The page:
Comments (7)

Bob Jakowinicz
National Realty Centers Livonia--Bob Jakowinicz - Livonia, MI
Michigan Real Estate Agent-- MI Real Adventures
Could be very interesting.  Weather is great there but water shortages could be a huge problem for the Vegas area. 
Feb 13, 2008 11:23 PM
Paul Francis
Francis Group Real Estate - Las Vegas, NV
Las Vegas Real Estate Agent - Summerlin Homes

Bob,

It's just not Las Vegas, it effects millions of people in Arizona and Southern Cal also.

Feb 13, 2008 11:37 PM
Charlie Ragonesi
AllMountainRealty.com - Big Canoe, GA
Homes - Big Canoe, Jasper, North Georgia Pros
When you build in the sessert  dah !!!! Of course here we doubled the population in 10 years and can't figure out why we have a water problem just south of us in Atlanta so a big Dah for us too
Feb 13, 2008 11:56 PM
Chris Frantz
EDU Real Estate Group - Indianapolis, IN
They better start building desalinization plants on the Pacific coast and start laying pipe.
Feb 14, 2008 12:25 AM
Paul Francis
Francis Group Real Estate - Las Vegas, NV
Las Vegas Real Estate Agent - Summerlin Homes

Chris,

I certainly agree and precisely why the CNET green blog threw this in: "Some companies to keep your eye on include NanoH20 (a desalination company)."

If this latest report has any merit, I would certainly think it will have a big impact on future building. (Not like we need to build anything more for the time being anyways.)

Feb 14, 2008 12:46 AM
Cindy Bryant
Redesign Etc. Home Staging - Houston, TX
"Houston Home Staging Pros"
My brother-in-law has been talking about this for years, do you really think it's possible?
Feb 17, 2008 03:55 PM
Paul Francis
Francis Group Real Estate - Las Vegas, NV
Las Vegas Real Estate Agent - Summerlin Homes

Cindy,

While I think the Scripps report has merit I don't think it will happen due to the fact, as you point out, "My Brother in law has been talking about this for years".... Along with hundreds of thousands (ok.. millions) of other people.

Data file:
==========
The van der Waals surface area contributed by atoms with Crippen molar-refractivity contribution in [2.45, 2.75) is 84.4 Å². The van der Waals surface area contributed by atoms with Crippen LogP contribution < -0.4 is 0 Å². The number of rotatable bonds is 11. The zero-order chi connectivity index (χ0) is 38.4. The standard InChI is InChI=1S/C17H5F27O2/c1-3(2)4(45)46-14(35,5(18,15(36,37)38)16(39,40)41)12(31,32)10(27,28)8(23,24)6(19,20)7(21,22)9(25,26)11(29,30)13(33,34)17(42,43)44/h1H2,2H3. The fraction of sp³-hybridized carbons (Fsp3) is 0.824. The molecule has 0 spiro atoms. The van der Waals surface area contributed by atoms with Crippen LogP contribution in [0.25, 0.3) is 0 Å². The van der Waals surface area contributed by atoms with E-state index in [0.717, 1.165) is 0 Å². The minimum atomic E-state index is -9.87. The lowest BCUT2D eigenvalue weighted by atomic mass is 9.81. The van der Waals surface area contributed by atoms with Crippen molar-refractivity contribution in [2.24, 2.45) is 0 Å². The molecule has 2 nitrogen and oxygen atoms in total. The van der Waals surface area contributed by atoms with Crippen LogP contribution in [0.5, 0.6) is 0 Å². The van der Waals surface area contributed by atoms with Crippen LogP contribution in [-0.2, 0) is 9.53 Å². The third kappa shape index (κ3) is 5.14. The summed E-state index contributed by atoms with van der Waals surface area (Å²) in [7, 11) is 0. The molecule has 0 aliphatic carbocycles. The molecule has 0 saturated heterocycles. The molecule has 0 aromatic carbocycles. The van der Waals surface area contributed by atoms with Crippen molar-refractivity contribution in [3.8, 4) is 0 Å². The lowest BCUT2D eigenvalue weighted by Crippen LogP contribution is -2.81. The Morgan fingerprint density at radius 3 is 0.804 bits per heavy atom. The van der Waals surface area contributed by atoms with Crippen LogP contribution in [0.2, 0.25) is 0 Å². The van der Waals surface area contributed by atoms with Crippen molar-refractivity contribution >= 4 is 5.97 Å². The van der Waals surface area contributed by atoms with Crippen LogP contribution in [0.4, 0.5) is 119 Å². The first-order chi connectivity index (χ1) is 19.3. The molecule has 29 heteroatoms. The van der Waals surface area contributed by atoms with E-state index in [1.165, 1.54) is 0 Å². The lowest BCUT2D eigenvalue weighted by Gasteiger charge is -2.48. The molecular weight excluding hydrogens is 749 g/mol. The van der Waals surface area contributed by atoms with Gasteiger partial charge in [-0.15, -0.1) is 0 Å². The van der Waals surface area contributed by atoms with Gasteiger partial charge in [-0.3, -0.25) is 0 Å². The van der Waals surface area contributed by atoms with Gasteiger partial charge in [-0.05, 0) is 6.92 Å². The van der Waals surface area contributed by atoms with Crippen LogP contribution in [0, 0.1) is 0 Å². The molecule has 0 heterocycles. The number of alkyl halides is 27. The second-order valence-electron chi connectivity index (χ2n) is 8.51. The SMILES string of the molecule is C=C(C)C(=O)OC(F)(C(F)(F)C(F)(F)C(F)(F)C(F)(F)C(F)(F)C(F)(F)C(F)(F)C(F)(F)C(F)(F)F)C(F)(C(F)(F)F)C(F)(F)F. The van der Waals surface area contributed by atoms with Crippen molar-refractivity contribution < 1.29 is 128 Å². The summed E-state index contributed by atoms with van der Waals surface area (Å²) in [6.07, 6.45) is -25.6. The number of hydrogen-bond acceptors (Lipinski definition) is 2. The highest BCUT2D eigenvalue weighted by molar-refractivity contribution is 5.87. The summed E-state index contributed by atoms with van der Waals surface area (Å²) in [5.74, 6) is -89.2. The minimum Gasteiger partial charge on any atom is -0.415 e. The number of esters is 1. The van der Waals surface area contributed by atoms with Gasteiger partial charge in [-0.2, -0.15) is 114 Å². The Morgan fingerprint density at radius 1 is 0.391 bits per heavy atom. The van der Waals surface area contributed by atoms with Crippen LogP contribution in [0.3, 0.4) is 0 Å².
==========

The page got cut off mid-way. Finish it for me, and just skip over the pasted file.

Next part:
The Scripps report shoud certainly open up some eyes for seeking long term solutions today to help insure that it does not happen.

But... (which seemed to for whatever reason not be mentioned in all of the headlines) As the chart above shows, the current low levels at Lake Mead are primarily due to the low amounts of snow in Utah and Colorado for the past several years.  So far this year, from my understanding, snow levels are at record highs in Colorado. Here is a recent snow report if you ski --> http://mediaguide.snow.com/release.vail.asp?mode=detail&id=02.14.08_record_snow

"Vail has received 245 inches since Dec. 1, which is more snow than any other year in its history. Beaver Creek recorded its snowiest December and January since 1996 and has tallied more than 23 feet so far this season.

With the deepest snow that's fallen at Heavenly Mountain Resort in 30-plus years, resort officials decided to extend their season 14 extra days to Sunday, May 4. Heavenly reported its snowiest January on record with more than 13 feet in just 31 days."

From what I remember, it was in 1984 when water levels at Lake Mead actually reached overflow levels. So, for all the people out there that don't have a clue of where the water at Lake Mead comes from in the first place, the current problems are more of a condition of low snow levels for seven of the last eight years.

But, as we know in the real estate industry, the gloom and doom headlines reported in the mainstream media don't always tell the whole story.

I've updated the blog entry to include a chart of Lake Mead water levels and as you will be able to see, there is an obvious correlation between snow in Colorado and the level of Lake Mead. You'll also be able to see that it's been at this level (and even lower) in the past.

 

Feb 17, 2008 10:38 PM